When Patty Jim and Ralph arrived for the big reveal on Jan. 7, their emotion was palpable, and Patty and Ralph were brought to tears.
Patty looked around in awe and said the place was “absolutely gorgeous,” and “magnificent,” adding “oh my God this is amazing,” and “this is the best thing that ever happened to me.”
She told Irvine, “You changed my life.” She also shared that while she had been in the business for 52 years, she had learned more in the 24 hours she spent with Irvine.
Then it was time for the big reveal, where Patty excitedly opened the doors to the members of the community waiting to be the first ones inside to see the new and improved restaurant.
Guests included West Orange Mayor Robert Parisi, Councilwoman and President of the West Orange Chamber of Commerce Susan McCartney and her husband Joe, Mark and Julie Orenstein and TAP into West Orange’s own Joe Ricci and his husband Marco, just to name a few.
Ricci said that the meatballs were “close” to the kind his mom made.
Parisi said, “As the Mayor of West Orange, I am thrilled to see a place like Starlite have an opportunity to start over again. To see a new life with Patty and the Spango family is an exciting opportunity for them and a great day for the community.”
Patty said, “I am going to make sure there is a line outside of Starlite waiting to get into Starlite. I know I can make this succeed.”
A waiter working at the restaurant on Wednesday said that in its heyday there was always a line around the block waiting to get into Starlite. He added he was hoping that now with the help of Irvine and the show, the new 17-item menu, which was scaled down from over 90 items, a new chef and look and feel, that Starlite would once again become an icon.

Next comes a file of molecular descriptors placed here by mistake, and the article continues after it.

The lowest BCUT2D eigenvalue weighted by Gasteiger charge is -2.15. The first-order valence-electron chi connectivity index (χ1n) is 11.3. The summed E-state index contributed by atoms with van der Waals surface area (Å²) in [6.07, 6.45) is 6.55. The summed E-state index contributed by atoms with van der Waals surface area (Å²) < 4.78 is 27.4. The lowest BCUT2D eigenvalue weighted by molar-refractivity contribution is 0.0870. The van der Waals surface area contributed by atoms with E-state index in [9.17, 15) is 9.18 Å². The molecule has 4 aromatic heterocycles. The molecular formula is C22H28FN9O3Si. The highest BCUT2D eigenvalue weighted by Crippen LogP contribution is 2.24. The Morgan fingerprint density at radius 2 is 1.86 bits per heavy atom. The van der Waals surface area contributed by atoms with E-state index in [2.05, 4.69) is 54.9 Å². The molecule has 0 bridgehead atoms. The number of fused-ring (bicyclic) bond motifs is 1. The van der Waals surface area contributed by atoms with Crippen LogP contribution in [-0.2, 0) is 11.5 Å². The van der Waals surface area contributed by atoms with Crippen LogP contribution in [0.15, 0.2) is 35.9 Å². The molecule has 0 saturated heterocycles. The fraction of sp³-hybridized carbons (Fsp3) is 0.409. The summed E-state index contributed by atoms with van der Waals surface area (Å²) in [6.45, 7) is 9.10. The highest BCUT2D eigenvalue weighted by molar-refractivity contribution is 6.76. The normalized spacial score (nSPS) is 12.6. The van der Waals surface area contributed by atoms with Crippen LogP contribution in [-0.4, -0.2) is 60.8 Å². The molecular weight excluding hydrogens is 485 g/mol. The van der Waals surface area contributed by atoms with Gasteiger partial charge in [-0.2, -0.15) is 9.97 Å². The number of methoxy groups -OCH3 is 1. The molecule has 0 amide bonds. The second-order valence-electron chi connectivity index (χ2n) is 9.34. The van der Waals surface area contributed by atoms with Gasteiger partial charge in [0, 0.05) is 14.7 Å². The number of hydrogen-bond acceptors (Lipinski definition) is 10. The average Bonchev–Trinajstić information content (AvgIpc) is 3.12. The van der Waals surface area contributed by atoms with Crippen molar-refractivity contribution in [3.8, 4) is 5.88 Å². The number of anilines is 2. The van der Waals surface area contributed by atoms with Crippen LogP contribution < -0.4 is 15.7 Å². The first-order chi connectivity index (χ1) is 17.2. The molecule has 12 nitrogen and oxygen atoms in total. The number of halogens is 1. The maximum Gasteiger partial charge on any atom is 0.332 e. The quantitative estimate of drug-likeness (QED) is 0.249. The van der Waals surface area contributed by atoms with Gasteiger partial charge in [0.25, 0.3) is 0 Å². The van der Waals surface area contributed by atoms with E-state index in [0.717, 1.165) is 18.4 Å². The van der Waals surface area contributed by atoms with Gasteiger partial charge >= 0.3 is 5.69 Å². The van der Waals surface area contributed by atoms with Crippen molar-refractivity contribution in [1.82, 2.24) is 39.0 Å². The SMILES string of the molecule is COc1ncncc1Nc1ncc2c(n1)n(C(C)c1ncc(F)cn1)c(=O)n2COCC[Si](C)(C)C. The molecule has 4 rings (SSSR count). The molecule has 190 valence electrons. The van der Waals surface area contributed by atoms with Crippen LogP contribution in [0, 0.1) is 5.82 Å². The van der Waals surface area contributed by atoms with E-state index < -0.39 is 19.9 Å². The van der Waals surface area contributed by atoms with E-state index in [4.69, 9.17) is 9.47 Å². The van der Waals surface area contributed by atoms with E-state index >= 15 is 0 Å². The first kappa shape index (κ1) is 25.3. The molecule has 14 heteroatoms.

According to Livingston resident Evelyn Wade, who ate at Starlite on Wednesday, the crowd watching the show live with the Spangos was lively and excited. Wade said it was a supportive environment with people cheering during the reveal of the newly reconfigured and decorated restaurant on TV.
She added that there was a “real sense of community” at the event, with people getting up to chat with each other all night, and said she felt it was a very good experience and that the food was delicious.
Wade and her friend, Billie Challeff, also of Livingston, each got the same meal, which included a “yummy” green salad with craisins, walnuts and goat cheese, the meatball appetizer and baked eggplant. Wade said that throughout the evening, Patty appeared upbeat and seemed to feel touched by the supportive people around her. She also said Patty looked satisfied.
“The staff seemed very much like a family,” said Wade.
Chaleff, who said she has being going to Starlite since she was little with her family, was impressed with the look of the restaurant.
“The place looks beautiful and homey, “she said, and added, “I love the colors used and would use them in my own home.”
West Orange Councilman Jerry Guarino, who also attended the airing of the show at Starlite said, “Watching the show at Starlite was a lot of fun, especially with Patty’s family there. The food was great.”
Another diner, West Orange Board of Education member Ronald Charles said, “The transformation is incredible. The design crew and contractors did a wonderful job. Hopefully, this will be the rebirth of a better Starlite for the Spango family. I wish them good luck.”